Thanks to Thursdays
Holy Spirit and St Mark’s invitation to the Episcopal Church Foundation’s (ECF) Congregational Leadership Initiative (CLI) found us in a sweet spot of readiness for transformation, innovation and growth. We’re a pair of congregations in the Diocese of New Hampshire that have been growing into closer partnership over the past few years. I arrived in January 2018, called jointly as their rector and vicar. My call followed a period when the two congregations had shared an interim priest and experimented with worshipping together, with uneven results.
In January 2019, Holy Spirit and St Mark’s held one joint annual meeting, which accepted a unified budget and elected a unified slate to a combined vestry/Bishop’s committee. Just a year previously, the congregations had held separate annual meetings, conducted separate stewardship campaigns and been unable to agree on a collaborative budget for 2018.
Now, in late 2019, anxiety continues to ebb. The animosity of the two historical congregations towards each other is functionally gone. The divided identity of early 2018 – two congregations worshipping in two places at two separate times on Sunday morning – has grown into a blended community at Sunday’s principal 9:30 a.m. service. Though not uniformly, those worshipping at 8 a.m. see themselves less as the remnant of one congregation and more as part of an emerging, unified one with two Sunday services and two sites. We are all learning to call ourselves “Holy Spirit & St. Mark’s” (HSSM).
How did this come about?
First, there have been genuine changes of heart, and new connections have been built across old barriers. Second, new members experience one blended church and then reflect back that perception of unity for continuing members. And third, a number of members have left the congregation, some of whom were, at least passively, undermining the movement towards union.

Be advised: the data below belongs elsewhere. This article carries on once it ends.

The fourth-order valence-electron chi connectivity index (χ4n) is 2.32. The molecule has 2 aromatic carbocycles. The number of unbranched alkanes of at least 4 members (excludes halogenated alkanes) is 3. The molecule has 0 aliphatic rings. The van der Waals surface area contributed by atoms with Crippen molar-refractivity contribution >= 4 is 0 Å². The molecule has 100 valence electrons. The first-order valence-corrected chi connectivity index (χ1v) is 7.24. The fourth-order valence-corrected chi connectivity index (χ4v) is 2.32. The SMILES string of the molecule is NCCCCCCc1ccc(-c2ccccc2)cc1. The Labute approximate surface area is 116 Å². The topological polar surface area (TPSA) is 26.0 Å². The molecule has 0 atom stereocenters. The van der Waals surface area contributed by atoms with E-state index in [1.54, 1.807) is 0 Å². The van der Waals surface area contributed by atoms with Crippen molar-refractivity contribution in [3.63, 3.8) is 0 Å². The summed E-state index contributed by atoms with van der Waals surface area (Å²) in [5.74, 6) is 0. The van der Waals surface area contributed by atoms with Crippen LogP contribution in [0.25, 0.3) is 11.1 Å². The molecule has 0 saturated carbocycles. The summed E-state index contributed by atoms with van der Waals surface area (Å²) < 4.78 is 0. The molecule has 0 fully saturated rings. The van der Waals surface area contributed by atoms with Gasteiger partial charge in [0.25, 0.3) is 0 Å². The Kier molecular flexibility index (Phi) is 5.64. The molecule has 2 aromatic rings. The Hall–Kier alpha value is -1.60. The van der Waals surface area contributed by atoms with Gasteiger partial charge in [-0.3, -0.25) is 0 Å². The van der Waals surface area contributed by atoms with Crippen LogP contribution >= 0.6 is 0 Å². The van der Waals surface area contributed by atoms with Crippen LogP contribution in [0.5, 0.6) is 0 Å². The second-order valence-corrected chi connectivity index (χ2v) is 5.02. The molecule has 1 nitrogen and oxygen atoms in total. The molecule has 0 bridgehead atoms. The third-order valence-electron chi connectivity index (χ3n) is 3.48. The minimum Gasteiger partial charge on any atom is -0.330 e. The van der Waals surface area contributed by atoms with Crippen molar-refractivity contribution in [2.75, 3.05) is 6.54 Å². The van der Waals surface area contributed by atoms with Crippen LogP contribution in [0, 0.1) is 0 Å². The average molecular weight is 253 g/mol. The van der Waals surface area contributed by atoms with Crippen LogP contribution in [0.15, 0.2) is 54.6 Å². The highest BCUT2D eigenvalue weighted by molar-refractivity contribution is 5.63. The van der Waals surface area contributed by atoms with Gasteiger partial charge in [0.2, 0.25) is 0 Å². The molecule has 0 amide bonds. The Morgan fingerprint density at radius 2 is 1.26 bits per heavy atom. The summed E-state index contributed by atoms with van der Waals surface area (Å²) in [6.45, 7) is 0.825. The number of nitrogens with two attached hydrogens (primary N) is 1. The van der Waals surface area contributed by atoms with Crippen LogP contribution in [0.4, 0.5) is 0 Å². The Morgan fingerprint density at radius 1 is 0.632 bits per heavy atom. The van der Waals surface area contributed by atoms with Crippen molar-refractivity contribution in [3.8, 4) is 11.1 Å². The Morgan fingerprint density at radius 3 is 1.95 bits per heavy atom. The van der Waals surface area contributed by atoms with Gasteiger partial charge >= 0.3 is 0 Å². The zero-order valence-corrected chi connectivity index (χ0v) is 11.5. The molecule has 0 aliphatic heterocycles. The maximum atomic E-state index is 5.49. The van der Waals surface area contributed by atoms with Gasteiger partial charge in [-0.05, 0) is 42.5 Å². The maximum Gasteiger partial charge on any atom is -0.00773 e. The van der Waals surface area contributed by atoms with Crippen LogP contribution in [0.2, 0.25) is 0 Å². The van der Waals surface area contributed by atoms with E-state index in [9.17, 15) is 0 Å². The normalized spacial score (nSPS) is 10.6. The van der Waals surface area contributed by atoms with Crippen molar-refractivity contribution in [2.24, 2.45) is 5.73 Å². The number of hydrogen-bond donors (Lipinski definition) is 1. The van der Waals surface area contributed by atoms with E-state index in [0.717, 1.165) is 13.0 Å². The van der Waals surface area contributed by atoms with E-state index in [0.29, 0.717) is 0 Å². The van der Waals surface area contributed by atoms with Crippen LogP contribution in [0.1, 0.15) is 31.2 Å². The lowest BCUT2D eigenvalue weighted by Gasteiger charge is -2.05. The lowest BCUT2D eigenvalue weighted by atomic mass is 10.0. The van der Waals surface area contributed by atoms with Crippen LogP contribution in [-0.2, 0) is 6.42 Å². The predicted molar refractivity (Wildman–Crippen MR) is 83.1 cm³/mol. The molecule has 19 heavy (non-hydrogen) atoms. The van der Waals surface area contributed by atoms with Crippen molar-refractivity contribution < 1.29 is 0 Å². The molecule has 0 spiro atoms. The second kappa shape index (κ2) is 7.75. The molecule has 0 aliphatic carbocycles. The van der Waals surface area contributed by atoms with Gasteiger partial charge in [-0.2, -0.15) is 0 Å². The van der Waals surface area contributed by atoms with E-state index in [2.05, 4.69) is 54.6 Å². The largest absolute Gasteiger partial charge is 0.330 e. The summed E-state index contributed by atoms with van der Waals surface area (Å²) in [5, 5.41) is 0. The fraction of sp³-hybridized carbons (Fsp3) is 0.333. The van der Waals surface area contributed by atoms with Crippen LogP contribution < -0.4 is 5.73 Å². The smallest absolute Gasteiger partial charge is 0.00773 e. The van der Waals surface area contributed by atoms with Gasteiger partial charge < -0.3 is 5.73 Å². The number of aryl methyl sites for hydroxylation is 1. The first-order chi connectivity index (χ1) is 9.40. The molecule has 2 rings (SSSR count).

Centrally, there is a genuine willingness among us to really listen to the Holy Spirit, to really believe that we are being called into something new and to follow that call. We have heard Jesus asking, “Do you want to be made well?” And the moment has come when congregational leaders could say with one heart and voice, “Yes, we do.”
Arriving here has meant facing loss. Reducing anxiety about members’ departures called for addressing fears of scarcity. We’ve had to let go of beliefs, spoken or unspoken, like: “We can’t survive without Z’s pledge”; “We won’t have enough volunteers for project Y without them”; “If they leave, who will do X?”
Reducing anxiety also means letting go of worrying about bringing “them” (former members) back to church. Returning to the “good old days,” whether you locate that moment ten years ago or ten months, is a false hope, a false cure.
As with anything Spirit-led, I wouldn’t presume to offer a point by point how-to from HSSM’s experience. But three things, each a part of my Thursday routine, might suggest some worthwhile experiments. Each has an analogue in the Congregational Leadership Initiative and could be adapted by any worshipping community.
Weekly wardens’ time
Every Thursday, I spend an hour with HSSM’s two co-wardens. Elected in January 2019, the two mirror HSSM’s evolution: while each formerly identified with one or the other of the two congregations, both now worship at the blended principal Sunday service.